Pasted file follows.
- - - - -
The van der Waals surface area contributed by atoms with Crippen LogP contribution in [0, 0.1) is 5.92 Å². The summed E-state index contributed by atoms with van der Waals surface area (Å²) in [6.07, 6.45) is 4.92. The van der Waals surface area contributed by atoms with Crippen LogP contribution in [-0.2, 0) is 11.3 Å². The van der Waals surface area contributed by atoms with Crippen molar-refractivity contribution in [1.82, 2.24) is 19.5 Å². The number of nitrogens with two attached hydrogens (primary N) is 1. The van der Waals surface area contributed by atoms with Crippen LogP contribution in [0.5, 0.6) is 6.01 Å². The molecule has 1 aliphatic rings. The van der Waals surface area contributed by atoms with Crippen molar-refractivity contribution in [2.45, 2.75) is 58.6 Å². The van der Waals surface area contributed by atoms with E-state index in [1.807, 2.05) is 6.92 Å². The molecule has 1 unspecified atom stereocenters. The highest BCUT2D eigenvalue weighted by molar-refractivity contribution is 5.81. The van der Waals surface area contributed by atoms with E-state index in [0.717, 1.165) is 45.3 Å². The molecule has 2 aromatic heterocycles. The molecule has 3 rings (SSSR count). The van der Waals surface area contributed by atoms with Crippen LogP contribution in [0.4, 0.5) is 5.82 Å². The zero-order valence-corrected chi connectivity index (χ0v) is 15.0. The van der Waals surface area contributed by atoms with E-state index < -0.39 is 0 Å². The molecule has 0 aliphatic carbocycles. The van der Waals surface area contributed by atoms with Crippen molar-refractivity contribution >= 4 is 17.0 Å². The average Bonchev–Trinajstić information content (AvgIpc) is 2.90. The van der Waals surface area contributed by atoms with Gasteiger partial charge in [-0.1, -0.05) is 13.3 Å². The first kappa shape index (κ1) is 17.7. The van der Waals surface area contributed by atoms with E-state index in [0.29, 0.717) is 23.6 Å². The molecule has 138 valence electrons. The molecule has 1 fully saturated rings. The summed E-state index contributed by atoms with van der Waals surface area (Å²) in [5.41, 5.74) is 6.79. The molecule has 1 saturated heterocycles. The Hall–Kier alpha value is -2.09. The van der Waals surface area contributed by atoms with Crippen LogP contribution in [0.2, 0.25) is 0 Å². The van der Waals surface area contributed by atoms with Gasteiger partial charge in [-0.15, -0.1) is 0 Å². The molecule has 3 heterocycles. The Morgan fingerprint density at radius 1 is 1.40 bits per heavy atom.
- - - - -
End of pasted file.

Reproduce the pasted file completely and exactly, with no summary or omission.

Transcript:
The van der Waals surface area contributed by atoms with Crippen LogP contribution in [0, 0.1) is 5.92 Å². The summed E-state index contributed by atoms with van der Waals surface area (Å²) in [6.07, 6.45) is 4.92. The van der Waals surface area contributed by atoms with Crippen LogP contribution in [-0.2, 0) is 11.3 Å². The van der Waals surface area contributed by atoms with Crippen molar-refractivity contribution in [1.82, 2.24) is 19.5 Å². The number of nitrogens with two attached hydrogens (primary N) is 1. The van der Waals surface area contributed by atoms with Crippen LogP contribution in [0.5, 0.6) is 6.01 Å². The molecule has 1 aliphatic rings. The van der Waals surface area contributed by atoms with Crippen molar-refractivity contribution in [2.45, 2.75) is 58.6 Å². The van der Waals surface area contributed by atoms with E-state index in [1.807, 2.05) is 6.92 Å². The molecule has 1 unspecified atom stereocenters. The highest BCUT2D eigenvalue weighted by molar-refractivity contribution is 5.81. The van der Waals surface area contributed by atoms with E-state index in [0.717, 1.165) is 45.3 Å². The molecule has 2 aromatic heterocycles. The molecule has 3 rings (SSSR count). The van der Waals surface area contributed by atoms with Crippen LogP contribution in [0.4, 0.5) is 5.82 Å². The zero-order valence-corrected chi connectivity index (χ0v) is 15.0. The van der Waals surface area contributed by atoms with E-state index < -0.39 is 0 Å². The molecule has 0 aliphatic carbocycles. The van der Waals surface area contributed by atoms with Crippen molar-refractivity contribution >= 4 is 17.0 Å². The average Bonchev–Trinajstić information content (AvgIpc) is 2.90. The van der Waals surface area contributed by atoms with Gasteiger partial charge in [-0.1, -0.05) is 13.3 Å². The first kappa shape index (κ1) is 17.7. The van der Waals surface area contributed by atoms with E-state index in [0.29, 0.717) is 23.6 Å². The molecule has 138 valence electrons. The molecule has 1 fully saturated rings. The summed E-state index contributed by atoms with van der Waals surface area (Å²) in [5.41, 5.74) is 6.79. The molecule has 1 saturated heterocycles. The Hall–Kier alpha value is -2.09. The van der Waals surface area contributed by atoms with Crippen LogP contribution in [0.2, 0.25) is 0 Å². The van der Waals surface area contributed by atoms with Gasteiger partial charge in [-0.15, -0.1) is 0 Å². The molecule has 3 heterocycles. The Morgan fingerprint density at radius 1 is 1.40 bits per heavy atom.